There is an oft-recited axiom in business that Google's one-time CEO Eric Schmidt touted as, "Revenue solves all known problems". It's not exactly true; no scale of revenues was going to fix the catastrophic reputational implosion of Arthur Andersen after the Enron disaster, just for example. But under most circumstances, revenue is an elixir for most problems. It may not always be the singular solution, but it is rarely unimportant to the remedy. ■ In society at large, the closest analog is probably energy. It may not be the solution to every problem, but there aren't many problems that can be seriously addressed without it. ■ Want to remove pollution from the air, soil, or water? Bring energy. Want to run computers harder to solve big problems? Bring energy. Want to build resilience against climate shocks in the food supply? Bring energy. ■ And while it is possible to massively scale up the production of renewable electricity -- Iowa's largest electric utility produced as much renewable energy as its retail customers used in 2022 -- the process takes a long time, a fair bit of luck, and an array of incentives to nudge the decision-making process. Meanwhile, as almost everyone knows, every utility still needs an alternative source of base-load generation that isn't subject to the whims of Mother Nature. ■ Thus it is great news that Illinois is poised to lift a moratorium on the construction of nuclear power plants. Build them soon, and build them plenty. ■ If it's really vital that we curtail carbon generation, then whatever can safely expand our supply of energy without dumping new carbon dioxide into the atmosphere is a net gain for society. It doesn't seem like Illinois is often at the forefront of a positive legislative innovation, but in this case, its leadership should be applauded.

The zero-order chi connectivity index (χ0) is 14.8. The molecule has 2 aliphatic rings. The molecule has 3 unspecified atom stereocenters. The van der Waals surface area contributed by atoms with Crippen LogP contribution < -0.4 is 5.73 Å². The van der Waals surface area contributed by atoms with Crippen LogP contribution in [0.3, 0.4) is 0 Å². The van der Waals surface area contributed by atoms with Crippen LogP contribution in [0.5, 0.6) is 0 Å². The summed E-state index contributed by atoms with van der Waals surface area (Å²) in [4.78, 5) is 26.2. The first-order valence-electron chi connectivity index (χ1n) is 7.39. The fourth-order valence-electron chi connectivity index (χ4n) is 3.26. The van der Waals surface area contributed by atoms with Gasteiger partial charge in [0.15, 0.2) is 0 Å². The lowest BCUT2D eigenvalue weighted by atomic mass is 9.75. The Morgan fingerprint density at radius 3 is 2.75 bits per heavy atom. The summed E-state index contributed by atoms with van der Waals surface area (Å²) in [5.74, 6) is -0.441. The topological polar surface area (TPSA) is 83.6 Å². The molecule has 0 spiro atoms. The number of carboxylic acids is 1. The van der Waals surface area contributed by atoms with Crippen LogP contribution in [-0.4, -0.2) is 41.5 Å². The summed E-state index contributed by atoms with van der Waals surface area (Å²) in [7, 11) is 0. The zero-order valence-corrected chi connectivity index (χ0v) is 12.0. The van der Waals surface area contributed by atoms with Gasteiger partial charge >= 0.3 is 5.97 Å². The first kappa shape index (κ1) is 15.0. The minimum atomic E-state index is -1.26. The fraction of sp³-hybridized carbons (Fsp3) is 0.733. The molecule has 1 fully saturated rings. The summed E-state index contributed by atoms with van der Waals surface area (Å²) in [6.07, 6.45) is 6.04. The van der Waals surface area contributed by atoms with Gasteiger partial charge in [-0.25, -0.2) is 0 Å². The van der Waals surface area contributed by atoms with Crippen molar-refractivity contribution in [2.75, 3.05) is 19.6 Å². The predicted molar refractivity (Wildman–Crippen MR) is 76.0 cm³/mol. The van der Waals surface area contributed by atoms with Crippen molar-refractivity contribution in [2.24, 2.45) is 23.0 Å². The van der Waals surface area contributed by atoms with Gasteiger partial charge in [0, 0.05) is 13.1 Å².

It seems unlikely that self-regarding academics will give Charlie Munger so much as a footnote in the serious records of philosophy. That is a shame in a moral sense, and it may also come to be regarded someday as a consequential oversight. ■ Munger, who has passed away after 99 years, didn't write dense treatises on the nature of existence that people lie about having read, nor was he tortured by questions about existence and transcendence. He was unapologetically a person of business, commerce, and markets. And, aside from a handful of lectures and long-form interviews, he was known mostly for pithy observations that could fit on the back of a business card. ■ But what Munger did, better than anyone else of his or our time, was to make the case for putting rationality in service of virtuous behavior. The order of those words is important: Some people try to logically deduce behavioral rules from logical foundations -- think, for instance, of Immanuel Kant's categorical imperative. ■ The less-rigid philosophy of which Munger was so vocally a proponent says, instead: "If you've exposed yourself to enough of history, then you probably have a fair sense of intuition about what's right and what's wrong. Follow that, because a logical assessment of the consequences will support following that intuition." ■ His most memorable comments were generally shorter than that. They came in the form of maxims like, "Rationality is a moral duty" and "It's dishonorable to stay stupider than you have to be. That's my ethos. You have to be generous, too." He advised that "A lot of places work better when they operate with a high degree of earned trust" and "The way to get a good spouse is to deserve one. The same thing goes with a partnership in business. If you behave yourself correctly, it's amazing how well it works." ■ The thing that stands out about these pronouncements is that Munger wasn't speaking in abstractions or burying his thoughts in complicated jargon ("You shouldn't assume that just because the language is highfalutin, it's better."). He was speaking as a billionaire who continued working into his 99th year of life. ■ And he used his platform, as an indisputable winner under (and proponent of) the capitalist system, to say that there was no excuse for a capitalist not to deliberately seek to be good and to consciously behave with honor. His innovation, in a sense, was to say that good behavior was virtually always logical behavior, and quite usually profitable behavior, too. That sort of message is pretty vital if we think that markets are going to continue (which they will) and that people need to hear messages from credible sources (which he was). ■ You don't get to pick your ancestors, but you can always choose the people who influence your thinking. And any of us could do a whole lot worse than to pick Charlie Munger as one of those influences.